Presbyopia is a condition in which the lens of the eye loses its ability to focus, making it hard to see objects up close.
Presbyopia is a natural part of the aging process and affects 100 percent of the population by age 50.
The lens of your eye needs to change shape in order to focus on objects that are close. The ability of the lens to change shape is because of the elasticity of the lens. As you age, this elasticity slowly decreases, resulting in the slow loss of your ability to focus on objects that are close.
Your health care provider will perform an eye exam to determine a prescription for glasses or contact lenses.
There is no cure for presbyopia. As your ability to see items close up worsens, you may need glasses or contact lenses to read.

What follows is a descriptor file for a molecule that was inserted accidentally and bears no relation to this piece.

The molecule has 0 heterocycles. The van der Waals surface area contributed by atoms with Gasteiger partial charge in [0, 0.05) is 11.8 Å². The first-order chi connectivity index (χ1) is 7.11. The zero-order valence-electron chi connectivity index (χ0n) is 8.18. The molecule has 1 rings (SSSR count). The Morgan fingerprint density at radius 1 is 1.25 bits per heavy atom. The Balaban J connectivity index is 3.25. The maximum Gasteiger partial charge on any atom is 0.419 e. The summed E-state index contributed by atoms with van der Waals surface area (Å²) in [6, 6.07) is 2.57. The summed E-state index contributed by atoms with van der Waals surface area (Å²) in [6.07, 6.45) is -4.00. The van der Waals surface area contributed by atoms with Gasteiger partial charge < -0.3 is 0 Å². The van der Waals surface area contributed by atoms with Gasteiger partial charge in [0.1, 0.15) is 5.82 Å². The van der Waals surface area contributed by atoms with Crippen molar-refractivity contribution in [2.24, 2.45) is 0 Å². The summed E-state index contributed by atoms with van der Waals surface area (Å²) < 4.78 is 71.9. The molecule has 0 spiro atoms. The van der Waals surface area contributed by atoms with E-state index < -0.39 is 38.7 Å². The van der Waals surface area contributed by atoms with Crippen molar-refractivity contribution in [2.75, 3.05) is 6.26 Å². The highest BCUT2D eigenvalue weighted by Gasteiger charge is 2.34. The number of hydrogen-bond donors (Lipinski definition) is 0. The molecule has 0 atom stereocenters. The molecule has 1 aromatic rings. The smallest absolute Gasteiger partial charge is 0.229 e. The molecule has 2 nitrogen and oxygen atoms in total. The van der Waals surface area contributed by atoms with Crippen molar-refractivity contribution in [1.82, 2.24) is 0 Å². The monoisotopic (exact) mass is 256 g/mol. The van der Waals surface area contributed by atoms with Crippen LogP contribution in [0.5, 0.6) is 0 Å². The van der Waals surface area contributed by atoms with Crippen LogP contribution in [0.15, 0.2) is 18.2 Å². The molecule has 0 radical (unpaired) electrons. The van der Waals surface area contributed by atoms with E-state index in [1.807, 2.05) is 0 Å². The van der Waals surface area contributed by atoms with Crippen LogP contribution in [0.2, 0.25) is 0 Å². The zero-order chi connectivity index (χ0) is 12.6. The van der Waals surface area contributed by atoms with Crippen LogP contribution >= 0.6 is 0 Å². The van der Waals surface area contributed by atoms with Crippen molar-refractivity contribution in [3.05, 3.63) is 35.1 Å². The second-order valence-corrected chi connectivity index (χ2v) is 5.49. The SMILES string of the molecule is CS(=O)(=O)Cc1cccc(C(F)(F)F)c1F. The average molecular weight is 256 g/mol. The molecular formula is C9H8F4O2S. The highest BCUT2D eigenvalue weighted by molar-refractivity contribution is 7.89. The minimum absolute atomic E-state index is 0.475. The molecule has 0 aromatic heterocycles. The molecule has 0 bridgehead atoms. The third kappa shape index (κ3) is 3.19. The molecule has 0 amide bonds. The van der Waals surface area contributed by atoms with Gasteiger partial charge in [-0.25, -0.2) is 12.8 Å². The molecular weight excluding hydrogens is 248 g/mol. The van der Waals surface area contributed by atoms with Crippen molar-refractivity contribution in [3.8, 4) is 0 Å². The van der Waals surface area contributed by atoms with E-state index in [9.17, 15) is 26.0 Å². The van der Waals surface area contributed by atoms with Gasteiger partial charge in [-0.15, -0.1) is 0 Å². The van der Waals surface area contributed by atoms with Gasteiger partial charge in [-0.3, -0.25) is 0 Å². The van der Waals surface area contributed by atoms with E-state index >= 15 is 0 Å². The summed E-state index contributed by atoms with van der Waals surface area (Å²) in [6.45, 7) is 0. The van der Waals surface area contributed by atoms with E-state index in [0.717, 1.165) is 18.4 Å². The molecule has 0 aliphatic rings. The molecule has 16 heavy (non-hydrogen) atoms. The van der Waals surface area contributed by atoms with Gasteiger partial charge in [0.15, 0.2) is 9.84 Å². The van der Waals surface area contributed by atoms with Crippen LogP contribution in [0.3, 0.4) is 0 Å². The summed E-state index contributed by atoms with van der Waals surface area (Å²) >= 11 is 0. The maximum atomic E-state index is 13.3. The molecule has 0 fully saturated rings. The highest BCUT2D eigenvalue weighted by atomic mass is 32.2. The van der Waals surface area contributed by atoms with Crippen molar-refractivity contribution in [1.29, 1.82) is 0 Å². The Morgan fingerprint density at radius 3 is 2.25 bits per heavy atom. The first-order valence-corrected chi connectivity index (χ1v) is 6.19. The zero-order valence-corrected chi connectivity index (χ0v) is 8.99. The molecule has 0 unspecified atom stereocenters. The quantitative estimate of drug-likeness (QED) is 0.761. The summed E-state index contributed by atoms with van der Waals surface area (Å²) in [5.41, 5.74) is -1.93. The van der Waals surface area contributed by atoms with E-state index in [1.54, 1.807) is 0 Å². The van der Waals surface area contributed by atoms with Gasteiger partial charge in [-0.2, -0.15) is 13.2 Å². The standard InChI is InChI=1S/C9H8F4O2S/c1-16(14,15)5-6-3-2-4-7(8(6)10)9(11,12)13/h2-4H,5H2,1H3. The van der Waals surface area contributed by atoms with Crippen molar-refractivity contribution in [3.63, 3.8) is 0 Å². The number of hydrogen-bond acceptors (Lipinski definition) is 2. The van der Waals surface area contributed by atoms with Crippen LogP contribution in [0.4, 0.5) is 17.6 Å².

For some people, adding bifocals to an existing lens prescription may be the best solution. Bifocal lenses allow you to view distance objects through the top portion of your glasses and near objects through the bottom portion of your glasses.
Some people who use contact lenses choose to correct one eye for near vision and one eye for distance vision. This is called “monovision.” This can eliminate the need for bifocals but can affect depth perception.
It is important to note that having laser correction surgery will not prevent you from developing presbyopia as you age.